“You’re a card in fate’s right hand. Don’t you see how it’s going to play out?”
The notion of past vs. present has always played a role in Justified. Our characters continue to grapple with their roots as we move into the final season, with how those roots do or do not define them in the present. For example, during a scene in which Garrett Dillahunt’s Ty Walker approaches Raylan and offers to buy his land, the show makes it a point to emphasize the fact that Arlo–through death–still lives on. Arlo is a reminder of Raylan’s past, of what he wants to leave behind; yet, it’s difficult to completely distance yourself from the past, no matter how much you may try.
Take the relationship between Dewey and Boyd. Their discussions throughout “Fate’s Right Hand” illustrate two different viewpoints to one situation: Dewey wants to go back to the way things used to be, while Boyd wants to move on because “whatever it was [they were] hoping for has long since past”. The “good days are gone forever”, and “Harlan’s dying”. Of course, neither viewpoint is completely foolproof, as we see both the necessity of moving forward and the pervasive uncertainty that causes it. Boyd shooting and killing Dewey places him in control, but the act itself is a result of an underlying fear of losing control. This act serves as a symbolic detachment from Boyd’s past, as an indication that Boyd simply can’t trust anymore–as an indication that Boyd does not want to live in the past at all–and it serves to further the upcoming Raylan-Boyd showdown.
At the same time, we’re wondering whether we can really place Raylan on the “good” side of the equation. In one of the many callbacks to the pilot, the episode opens with him confronting a Federale and crashing into the guy’s car; it’s important to note that a criminal in Tommy Bucks has been replaced by a criminal cop, and it’s especially apt given the whole discussion around Raylan’s actions being justified or not. The episode also highlights, most notably in the very first scene, a possible new life as a family man for Raylan, and we see throughout the episode what exactly he may leave behind should he pursue this new life. We’re seeing that internal conflict playing out on screen, and we’re left to wonder whether he’ll make it out alive if he goes after Boyd.
When he visits Art, there’s quite a bit of foreshadowing in the conversation. Art cautions Raylan on being overconfident, posing the scenario in which the “bullet finds [him]”. Art is certainly older and wiser, and we’re realizing that it’s about time for Raylan Givens to confront the possibilities as well. He’s coming to a fork in the road, but what matters is that he still has a choice; where will he end up? He definitely does not want to end up tightly tied to a history he wants no part of, but he hasn’t quite had his own “Boyd” moment yet.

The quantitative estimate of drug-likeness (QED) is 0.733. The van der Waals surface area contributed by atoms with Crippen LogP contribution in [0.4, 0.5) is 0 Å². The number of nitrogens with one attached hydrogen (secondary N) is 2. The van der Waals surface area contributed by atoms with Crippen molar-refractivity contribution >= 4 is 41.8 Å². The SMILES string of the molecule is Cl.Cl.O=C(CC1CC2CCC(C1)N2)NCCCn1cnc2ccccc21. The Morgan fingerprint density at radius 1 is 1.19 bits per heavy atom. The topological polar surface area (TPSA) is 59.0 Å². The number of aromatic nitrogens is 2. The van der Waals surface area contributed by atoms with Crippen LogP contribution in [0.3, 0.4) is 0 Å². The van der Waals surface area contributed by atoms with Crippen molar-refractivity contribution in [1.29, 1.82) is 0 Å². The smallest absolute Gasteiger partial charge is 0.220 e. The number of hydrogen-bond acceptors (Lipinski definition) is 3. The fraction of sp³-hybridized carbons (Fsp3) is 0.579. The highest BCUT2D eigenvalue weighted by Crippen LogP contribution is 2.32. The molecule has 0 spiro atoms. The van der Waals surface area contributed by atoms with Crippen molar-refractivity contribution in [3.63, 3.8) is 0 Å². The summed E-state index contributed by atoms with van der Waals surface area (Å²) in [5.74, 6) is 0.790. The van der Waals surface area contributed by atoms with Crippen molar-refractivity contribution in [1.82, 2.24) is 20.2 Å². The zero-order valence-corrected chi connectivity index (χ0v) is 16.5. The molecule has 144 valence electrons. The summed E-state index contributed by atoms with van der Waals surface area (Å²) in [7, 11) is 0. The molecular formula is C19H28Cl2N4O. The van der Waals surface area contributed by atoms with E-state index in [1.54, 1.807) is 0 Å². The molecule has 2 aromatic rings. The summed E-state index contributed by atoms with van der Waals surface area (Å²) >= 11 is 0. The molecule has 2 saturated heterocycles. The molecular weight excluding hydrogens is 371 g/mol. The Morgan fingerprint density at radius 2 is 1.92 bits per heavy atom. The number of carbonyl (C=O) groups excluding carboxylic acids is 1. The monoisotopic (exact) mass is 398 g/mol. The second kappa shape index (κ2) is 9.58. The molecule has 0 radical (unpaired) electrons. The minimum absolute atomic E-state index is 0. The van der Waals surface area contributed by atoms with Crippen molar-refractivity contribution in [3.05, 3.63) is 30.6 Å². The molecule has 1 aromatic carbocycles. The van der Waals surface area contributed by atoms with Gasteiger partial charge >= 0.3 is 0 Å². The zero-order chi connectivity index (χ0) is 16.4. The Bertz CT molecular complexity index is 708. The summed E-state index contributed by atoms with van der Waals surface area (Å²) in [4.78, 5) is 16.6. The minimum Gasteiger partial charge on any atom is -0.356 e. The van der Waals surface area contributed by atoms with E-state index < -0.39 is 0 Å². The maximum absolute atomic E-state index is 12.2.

Meanwhile, Ava’s still incredibly conflicted. It’s a very intriguing scenario for the character and for Joelle Carter, and it’s already infinitely better than last season’s prison story. Season six is finally able to place the character at her most fascinating, and it’s wonderful seeing all the history bubble up throughout her conversations (most notably in the excellent bridge scene between her and Raylan). The same can be said for every single character, in fact; season five stalled the series a bit, but now that the writers know that it’s the final season going in, they can craft a story like we know they can. I’m hoping it will go out strong.
-Lots of callbacks, not just with the mentions, but also with the Ava-Boyd-Raylan set up, Boyd robbing the bank, and Boyd-Jared vs. Boyd-Dewey. What distinguishes the robberies of season one from the robbery of now, however, is a sense of age. It’s not so much about having fun now; it’s about moving forward, even if it means getting pulled into the orbits of Katherine Hale and Wynn Duffy again.
-One more round of applause to Damon Herriman for his wonderful work as Dewey Crowe. Kudos to him.
-Yeah, Rachel in charge! I seriously need more Tim and Rachel this year.
-No, that is not a picture from the episode–it’s from a promo–but it’s very cool.
-No Sam Elliott in this episode, but he will definitely be showing up later in the season. One thing I noticed, though: no one mentioned an Ian McShane casting. Get it together, show. We need McShane. You have twelve episodes left, and you just got Dillahunt.
– “…my Constitutional– OW! YOU BROKE MY JAW!”
– “Nelgigence”. Oh, Dewey, how I will miss you. Also: “Boyd gives a big shit about me.”
– “Good things happen to those who wait for stupid.”
-I will be covering every single episode this season, even if that means putting off other responsibilities
Photo credit: FX, Justified